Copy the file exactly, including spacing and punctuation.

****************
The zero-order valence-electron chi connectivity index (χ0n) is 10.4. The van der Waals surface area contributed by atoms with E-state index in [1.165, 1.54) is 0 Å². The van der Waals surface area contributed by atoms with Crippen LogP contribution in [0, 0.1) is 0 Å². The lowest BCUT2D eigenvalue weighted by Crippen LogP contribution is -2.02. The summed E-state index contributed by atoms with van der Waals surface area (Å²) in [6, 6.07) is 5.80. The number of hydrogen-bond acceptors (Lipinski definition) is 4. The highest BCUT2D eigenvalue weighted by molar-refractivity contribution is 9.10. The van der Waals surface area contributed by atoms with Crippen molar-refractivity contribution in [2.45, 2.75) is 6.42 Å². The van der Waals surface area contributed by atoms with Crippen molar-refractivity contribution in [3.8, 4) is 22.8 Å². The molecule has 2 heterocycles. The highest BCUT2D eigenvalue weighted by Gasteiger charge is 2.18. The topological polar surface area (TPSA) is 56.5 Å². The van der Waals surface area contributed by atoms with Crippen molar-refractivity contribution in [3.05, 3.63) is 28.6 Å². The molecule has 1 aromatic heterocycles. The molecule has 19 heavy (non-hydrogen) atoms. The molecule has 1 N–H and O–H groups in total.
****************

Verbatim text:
The zero-order valence-electron chi connectivity index (χ0n) is 10.4. The van der Waals surface area contributed by atoms with E-state index in [1.165, 1.54) is 0 Å². The van der Waals surface area contributed by atoms with Crippen LogP contribution in [0, 0.1) is 0 Å². The lowest BCUT2D eigenvalue weighted by Crippen LogP contribution is -2.02. The summed E-state index contributed by atoms with van der Waals surface area (Å²) in [6, 6.07) is 5.80. The number of hydrogen-bond acceptors (Lipinski definition) is 4. The highest BCUT2D eigenvalue weighted by molar-refractivity contribution is 9.10. The van der Waals surface area contributed by atoms with Crippen molar-refractivity contribution in [2.45, 2.75) is 6.42 Å². The van der Waals surface area contributed by atoms with Crippen molar-refractivity contribution in [3.8, 4) is 22.8 Å². The molecule has 2 heterocycles. The highest BCUT2D eigenvalue weighted by Gasteiger charge is 2.18. The topological polar surface area (TPSA) is 56.5 Å². The van der Waals surface area contributed by atoms with Crippen molar-refractivity contribution in [3.05, 3.63) is 28.6 Å². The molecule has 1 aromatic heterocycles. The molecule has 19 heavy (non-hydrogen) atoms. The molecule has 1 N–H and O–H groups in total.